Emerging Market CanardAs is typical, he pretends that MMT economists have not discussed emerging markets.
Third, MMT economists say all a country needs is a floating exchange rate, and then it can use money financed budget deficits that push the economy to full employment. I think that is nonsense. Just ask an economist from Mexico or Brazil. Exchange rates matter a lot for economies, and the effects of exchange rates and exchange rate volatility ramify widely, often with very disruptive consequences.I write about developed country bond market economics, so I am not the person to ask about emerging markets. However, there is a MMT literature on emerging markets.
The failure of MMT to provide good guidance for countries like Mexico is important. Economics should provide theory that holds up widely. MMT does not, which is a warning sign something is wrong.
Sure, everyone wants to pretend that all countries are equal. However, no serious commentator believes that Mexico has the same policy space as Canada. Mexican policy makers need to worry about corn prices on household welfare; Canadian policymakers have not had to worry about the effect of food prices on the household sector for an extremely long time.
The developed countries have largely ignored their currencies for decades; working from memory, the last coordinated forex intervention was when the euro was being trashed after its inception. Otherwise, Japan is the only country that kept the tradition of unilateral forex intervention alive. The argument that "exchange rates matter" in the context of the developed country has not been paying attention to the past few decades (modulo the euro peg system).
(Note: As some might guess, this section got some pushback from certain quarters. To be clear, I am just stating that the MMT research on emerging markets exists. Whether that research could be improved is a question that is outside my area of interest. If there are room for improvements, well that just leaves openings for research at upcoming MMT conferences.)
Quantitative Regulation?Palley inadvertently provides an example of the advantages of the MMT focus on operations. He cited his paper on "quantitative regulation." He argues that all financial intermediaries should be forced to hold reserves against assets. To describe it as sketchy is an understatement.
- I have a self-directed Registered Retirement Savings Plan (RRSP) which holds financial assets. Legally, it is a stand-alone trust, and it is unclear what separates it from any other financial entity organised as a trust (and that is a lot of them). If we took his suggestion literally, every single retirement account would have to be given direct access to the payments system so that they can post reserves at the central bank. Furthermore, central bank personnel will have to monitor every single retirement account to determine the reserve requirements, which are to be set dynamically based on the asset classification. We then need to multiply this for every single firm that holds financial assets -- which is most of them.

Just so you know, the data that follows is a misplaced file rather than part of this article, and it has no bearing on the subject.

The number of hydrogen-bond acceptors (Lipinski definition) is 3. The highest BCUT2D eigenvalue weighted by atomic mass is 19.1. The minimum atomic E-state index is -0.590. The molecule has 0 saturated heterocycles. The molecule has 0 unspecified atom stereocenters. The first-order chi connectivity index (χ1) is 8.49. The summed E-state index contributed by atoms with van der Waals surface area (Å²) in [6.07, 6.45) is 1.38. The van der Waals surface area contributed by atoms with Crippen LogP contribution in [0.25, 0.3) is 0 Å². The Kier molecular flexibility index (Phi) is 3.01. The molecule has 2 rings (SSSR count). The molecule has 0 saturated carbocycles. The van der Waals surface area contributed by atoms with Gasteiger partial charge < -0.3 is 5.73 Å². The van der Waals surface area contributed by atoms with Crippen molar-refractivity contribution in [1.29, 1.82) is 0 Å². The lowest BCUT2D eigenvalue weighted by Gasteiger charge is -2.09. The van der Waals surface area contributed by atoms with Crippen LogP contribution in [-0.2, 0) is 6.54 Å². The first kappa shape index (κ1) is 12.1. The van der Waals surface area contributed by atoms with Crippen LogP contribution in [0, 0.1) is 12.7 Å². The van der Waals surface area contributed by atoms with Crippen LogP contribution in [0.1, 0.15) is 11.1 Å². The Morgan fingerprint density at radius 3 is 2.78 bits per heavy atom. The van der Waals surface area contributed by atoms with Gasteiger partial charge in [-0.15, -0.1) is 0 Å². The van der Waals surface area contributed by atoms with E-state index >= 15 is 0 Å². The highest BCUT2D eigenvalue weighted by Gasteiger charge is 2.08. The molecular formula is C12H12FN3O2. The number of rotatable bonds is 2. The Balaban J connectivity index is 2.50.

- If we accept that going that far would be categorically insane, we realise that we need a specific legal criterion to differentiate "financial firms" subject to reserve requirements, and those that are not. Needless to say, his proposal completely misses that discussion (rendering the paper effectively useless as a policy piece). Then we need to explain why firms will not use the principles of English Common Law to have practically every financial intermediary fall under the list of exceptions. Starting in the 1950s, Hyman Minsky was documenting how that process worked.
- Citing banks and insurance firms does not help his case. They voluntarily submit to regulation to enter lines of business from which they would otherwise be barred. Otherwise, all firms more sophisticated than a lemonade stand have financial subsidiaries, and would end up ensnared in Palley's regulatory net.
- Even if the regulations stick, they would be largely pointless in regulating activity. Let's say the government forces you to stick 10% of your equity portfolio in non-interest bearing "reserves." What would equity investors do? Borrow 10% against their equities to restore their desired risk exposure. A reform that pushes investors to leverage their portfolios is not going to help financial stability.
- The proposal seems to somewhat unaware of the existence of financial derivatives -- which typically have a book value of zero, and can be netted out to a zero market value with variation margin. Canada used to have "Canadian content" rules on pension funds (including RRSP's); they were made a mockery of by total return swaps.
- For all his alleged concern about the foreign sector, he ignores that this proposal would be equivalent to telling everyone in the country to pack up their financial activity and domicile it offshore. All the risky assets would be held externally (beyond reserve requirements), and people will get the risk exposure with (near $0 market value) total return swaps. No country would want to shut down its non-bank financial sector, leaving the financial intermediation to be handled at the behest of foreigners.
- Since there is no way that every financial entity can bank with the central bank, they will be forced to work with banks as intermediaries. That service will come at a price. Furthermore, extremely few financial firms operate in the repo market or interbank market, nor do they have discount window access -- which means there is no direct way for central bank operations to provide "reserves" for these non-bank firms. You have imposed reserve requirements on firms without having a mechanism to provide those firms with reserves.
(c) Brian Romanchuk 2018